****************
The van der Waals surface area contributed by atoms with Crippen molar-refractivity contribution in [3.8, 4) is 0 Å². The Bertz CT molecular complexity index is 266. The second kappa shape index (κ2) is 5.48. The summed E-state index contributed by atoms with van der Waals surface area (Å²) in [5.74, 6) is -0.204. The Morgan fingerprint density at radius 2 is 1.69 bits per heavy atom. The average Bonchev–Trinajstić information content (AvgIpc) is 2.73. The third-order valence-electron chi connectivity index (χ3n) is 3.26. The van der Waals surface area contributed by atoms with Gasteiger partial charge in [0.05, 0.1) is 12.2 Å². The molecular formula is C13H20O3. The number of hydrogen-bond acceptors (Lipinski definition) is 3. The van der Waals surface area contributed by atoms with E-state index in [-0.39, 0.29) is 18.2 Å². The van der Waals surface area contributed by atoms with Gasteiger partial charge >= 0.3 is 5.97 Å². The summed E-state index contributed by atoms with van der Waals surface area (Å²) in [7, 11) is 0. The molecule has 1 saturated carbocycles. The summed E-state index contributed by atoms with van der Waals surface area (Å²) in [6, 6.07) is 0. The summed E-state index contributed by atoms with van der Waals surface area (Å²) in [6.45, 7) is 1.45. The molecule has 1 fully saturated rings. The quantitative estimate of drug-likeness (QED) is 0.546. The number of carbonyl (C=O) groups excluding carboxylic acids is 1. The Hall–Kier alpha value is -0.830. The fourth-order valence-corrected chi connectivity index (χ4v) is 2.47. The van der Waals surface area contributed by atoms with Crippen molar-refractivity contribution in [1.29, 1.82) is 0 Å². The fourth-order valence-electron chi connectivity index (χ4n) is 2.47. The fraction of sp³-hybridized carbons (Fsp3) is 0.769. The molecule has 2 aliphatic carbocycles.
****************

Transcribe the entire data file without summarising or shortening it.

The van der Waals surface area contributed by atoms with Crippen molar-refractivity contribution in [3.8, 4) is 0 Å². The Bertz CT molecular complexity index is 266. The second kappa shape index (κ2) is 5.48. The summed E-state index contributed by atoms with van der Waals surface area (Å²) in [5.74, 6) is -0.204. The Morgan fingerprint density at radius 2 is 1.69 bits per heavy atom. The average Bonchev–Trinajstić information content (AvgIpc) is 2.73. The third-order valence-electron chi connectivity index (χ3n) is 3.26. The van der Waals surface area contributed by atoms with Gasteiger partial charge in [0.05, 0.1) is 12.2 Å². The molecular formula is C13H20O3. The number of hydrogen-bond acceptors (Lipinski definition) is 3. The van der Waals surface area contributed by atoms with E-state index in [-0.39, 0.29) is 18.2 Å². The van der Waals surface area contributed by atoms with Gasteiger partial charge >= 0.3 is 5.97 Å². The summed E-state index contributed by atoms with van der Waals surface area (Å²) in [7, 11) is 0. The molecule has 1 saturated carbocycles. The summed E-state index contributed by atoms with van der Waals surface area (Å²) in [6, 6.07) is 0. The summed E-state index contributed by atoms with van der Waals surface area (Å²) in [6.45, 7) is 1.45. The molecule has 1 fully saturated rings. The quantitative estimate of drug-likeness (QED) is 0.546. The number of carbonyl (C=O) groups excluding carboxylic acids is 1. The Hall–Kier alpha value is -0.830. The fourth-order valence-corrected chi connectivity index (χ4v) is 2.47. The van der Waals surface area contributed by atoms with Crippen molar-refractivity contribution in [1.29, 1.82) is 0 Å². The fourth-order valence-electron chi connectivity index (χ4n) is 2.47. The fraction of sp³-hybridized carbons (Fsp3) is 0.769. The molecule has 2 aliphatic carbocycles.